Just as a reminder, my first book, Microsoft Access for Beginners, is still available as a free download in PDF format from Scribd.com. This book covers versions of Access through 2010 and I’m not planning on updating it further at this time but much of the information is still applicable to the current version of Access. If you’ve been wanting to get an introduction to Microsoft’s desktop database software, this is a great place to start. You’ll learn the principles of organizing data into tables, writing queries on those tables and creating the forms and reports to work with your data as needed. If you’re interested general database principles in addition to Access, please see my other book, Your First Guide to Database Design which is available from both Amazon.com (Kindle edition) and Scribd.com (PDF).
The Professional Networking Group is holding a Retooling and Refueling Workshop for Professionals transitioning back into the workforce or making a career change on April 27-29, 2015 at the College of Central Florida. Attendance is free but registration is required. Visit the Job Seeker Center’s Specialty Programs at CareerSourceCLM.com or call Robyne Fraize at 352-873-7939 ext. 1141
I admit it’s a little bit of a geek thing but I’m in the habit of wiping and reloading my computer systems at least once a year to keep everything working right. I find that, even as careful as I am about what I install, I still work with some major software and Windows systems start to slow down and get a little flaky after awhile with random hiccups that take time to track down. Sometimes, it’s easier just to take a day, back everything up and re-install Windows from scratch.
As part of my latest project, I decided to try out WampServer, the Windows development environment for developing web applications with Apache web server, MySQL database and PHP scripting (Windows, Apache, MySQL, PHP – WAMP). Packages like WampServer and EasyPHP are simplified ways to create a testing environment on your PC without spending a lot of time downloading, installing and configuring the individual components. The package also includes utilities such as PHPMyAdmin and SQLBuddy for managing your MySQL databases and writing SQL queries. The software is available in 32- and 64-bit versions and the installation is pretty straightforward.
If you’ve been wanting to learn how to design websites with ASP.NET, here’s your chance! Check out my latest three-part series on OcalaITPros.com where I explain the basics of Microsoft’s ASP.NET framework and how it’s used to create dynamic websites. This series will guide you through creating and publishing a sample application completely from scratch. The series is based on my speaking notes from a recent meeting of the Ocala I.T. Professionals.
Part I – What is ASP.NET?
Learn about the difference between static and dynamic websites and how ASP.NET is used to serve dynamic content.
Part II – Getting Started with Visual Studio and ASP.NET
Installing Visual Studio 2013 Community and starting your first ASP.NET project.
Part III – Building and Publishing Your ASP.NET Application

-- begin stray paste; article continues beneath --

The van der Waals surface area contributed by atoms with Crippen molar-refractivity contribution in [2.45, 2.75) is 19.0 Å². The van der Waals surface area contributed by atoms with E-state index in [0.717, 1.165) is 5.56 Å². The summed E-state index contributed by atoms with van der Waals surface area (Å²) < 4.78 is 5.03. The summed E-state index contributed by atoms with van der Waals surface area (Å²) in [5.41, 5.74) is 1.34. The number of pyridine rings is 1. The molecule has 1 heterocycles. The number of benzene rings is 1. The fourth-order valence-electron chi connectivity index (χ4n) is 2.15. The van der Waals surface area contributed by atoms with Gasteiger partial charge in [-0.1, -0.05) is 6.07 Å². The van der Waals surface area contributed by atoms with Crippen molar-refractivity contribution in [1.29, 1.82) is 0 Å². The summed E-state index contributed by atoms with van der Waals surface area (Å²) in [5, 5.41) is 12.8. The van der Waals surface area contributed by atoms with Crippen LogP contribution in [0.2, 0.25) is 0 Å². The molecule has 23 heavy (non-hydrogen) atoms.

Completing your ASP.NET project, testing it on on your local machine and publishing it to a hosting service.
The College of Central Florida Simulation & Automation Program is holding an Open House on Thursday, February 19, 2015 from 10 a.m. to 2 p.m. in the Klein Center at 3001 S.W. College Road in Ocala. See the poster below and call (352)873-5855 or e-mail XCEL-IT@cf.edu for more information.
CareerSource for Citrus / Levy / Marion Counties is sponsoring a hiring event for Childhood Development Services on February 19, 2015 from 10 a.m. to 12 p.m. at their Lecanto, FL location. See the poster below for more information.
One of the hard questions for someone starting their own service or consulting business is “How much should I charge per hour?”. You need to charge enough to cover your expenses and make the business profitable but you don’t want to charge so much that prospective clients never call back.
After you’ve bought your new laptop computer, taken it out of the box and set it up, your next thought might naturally be “What am I going to carry this in?”. That laptop you just spent hundreds of dollars for is sitting there on your desk and looks naked and unprotected without one of those fancy laptop bags that will protect your new computer when you take it on trips or to the coffee shop. They’re also great for carrying cords and extra gear as well as a few papers now and then.
When writing programs, it’s often necessary to perform repeating operations on collections of items such as customer orders or invoices. Often, you can just iterate through the collection or count the items to determine how many times to perform the operation. When working with a hierarchy of items such as a directory structure where you have an unknown and varying number of levels under each branch, it’s a different story. For this, the typical method is to use recursive programming, often just called recursion. This is a method in which one routine is designed to analyze the items on one level of the hierarchy, look for any sublevels and then call itself to analyze each sublevel. Each time the routine calls itself, it creates another instance of itself that works independently until it’s finished and then returns to the instance that called it.